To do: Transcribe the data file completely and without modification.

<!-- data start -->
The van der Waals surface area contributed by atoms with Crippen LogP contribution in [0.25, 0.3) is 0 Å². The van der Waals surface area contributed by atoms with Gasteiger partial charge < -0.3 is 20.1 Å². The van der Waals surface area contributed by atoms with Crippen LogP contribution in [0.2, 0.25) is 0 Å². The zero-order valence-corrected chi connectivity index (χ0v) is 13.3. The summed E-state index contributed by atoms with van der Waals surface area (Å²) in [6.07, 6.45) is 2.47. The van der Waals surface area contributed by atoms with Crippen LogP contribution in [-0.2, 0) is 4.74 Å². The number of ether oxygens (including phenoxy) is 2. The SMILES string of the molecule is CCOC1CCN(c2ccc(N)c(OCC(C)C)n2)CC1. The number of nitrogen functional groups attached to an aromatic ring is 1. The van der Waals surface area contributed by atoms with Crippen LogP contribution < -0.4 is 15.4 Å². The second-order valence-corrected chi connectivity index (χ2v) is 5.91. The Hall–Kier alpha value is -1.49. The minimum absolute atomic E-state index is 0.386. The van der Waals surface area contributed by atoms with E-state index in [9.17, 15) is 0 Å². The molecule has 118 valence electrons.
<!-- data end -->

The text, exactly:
The van der Waals surface area contributed by atoms with Crippen LogP contribution in [0.25, 0.3) is 0 Å². The van der Waals surface area contributed by atoms with Gasteiger partial charge < -0.3 is 20.1 Å². The van der Waals surface area contributed by atoms with Crippen LogP contribution in [0.2, 0.25) is 0 Å². The zero-order valence-corrected chi connectivity index (χ0v) is 13.3. The summed E-state index contributed by atoms with van der Waals surface area (Å²) in [6.07, 6.45) is 2.47. The van der Waals surface area contributed by atoms with Crippen LogP contribution in [-0.2, 0) is 4.74 Å². The number of ether oxygens (including phenoxy) is 2. The SMILES string of the molecule is CCOC1CCN(c2ccc(N)c(OCC(C)C)n2)CC1. The number of nitrogen functional groups attached to an aromatic ring is 1. The van der Waals surface area contributed by atoms with Crippen LogP contribution < -0.4 is 15.4 Å². The second-order valence-corrected chi connectivity index (χ2v) is 5.91. The Hall–Kier alpha value is -1.49. The minimum absolute atomic E-state index is 0.386. The van der Waals surface area contributed by atoms with E-state index in [9.17, 15) is 0 Å². The molecule has 118 valence electrons.